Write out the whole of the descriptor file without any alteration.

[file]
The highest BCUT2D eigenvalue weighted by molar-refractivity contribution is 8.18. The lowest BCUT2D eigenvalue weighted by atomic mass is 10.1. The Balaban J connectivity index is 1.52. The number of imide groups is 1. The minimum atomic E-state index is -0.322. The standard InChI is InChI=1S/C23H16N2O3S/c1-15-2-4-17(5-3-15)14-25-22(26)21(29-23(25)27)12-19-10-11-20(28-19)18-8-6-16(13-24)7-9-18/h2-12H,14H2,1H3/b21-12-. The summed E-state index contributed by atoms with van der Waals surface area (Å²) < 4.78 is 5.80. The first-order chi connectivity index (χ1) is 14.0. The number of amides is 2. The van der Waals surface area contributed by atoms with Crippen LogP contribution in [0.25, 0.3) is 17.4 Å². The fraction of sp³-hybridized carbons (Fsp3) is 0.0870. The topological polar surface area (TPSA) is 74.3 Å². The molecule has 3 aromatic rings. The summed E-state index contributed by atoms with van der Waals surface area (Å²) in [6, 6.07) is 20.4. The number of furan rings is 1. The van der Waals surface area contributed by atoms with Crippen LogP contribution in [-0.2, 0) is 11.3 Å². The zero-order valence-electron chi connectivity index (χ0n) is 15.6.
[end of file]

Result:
The highest BCUT2D eigenvalue weighted by molar-refractivity contribution is 8.18. The lowest BCUT2D eigenvalue weighted by atomic mass is 10.1. The Balaban J connectivity index is 1.52. The number of imide groups is 1. The minimum atomic E-state index is -0.322. The standard InChI is InChI=1S/C23H16N2O3S/c1-15-2-4-17(5-3-15)14-25-22(26)21(29-23(25)27)12-19-10-11-20(28-19)18-8-6-16(13-24)7-9-18/h2-12H,14H2,1H3/b21-12-. The summed E-state index contributed by atoms with van der Waals surface area (Å²) < 4.78 is 5.80. The first-order chi connectivity index (χ1) is 14.0. The number of amides is 2. The van der Waals surface area contributed by atoms with Crippen LogP contribution in [0.25, 0.3) is 17.4 Å². The fraction of sp³-hybridized carbons (Fsp3) is 0.0870. The topological polar surface area (TPSA) is 74.3 Å². The molecule has 3 aromatic rings. The summed E-state index contributed by atoms with van der Waals surface area (Å²) in [6, 6.07) is 20.4. The number of furan rings is 1. The van der Waals surface area contributed by atoms with Crippen LogP contribution in [-0.2, 0) is 11.3 Å². The zero-order valence-electron chi connectivity index (χ0n) is 15.6.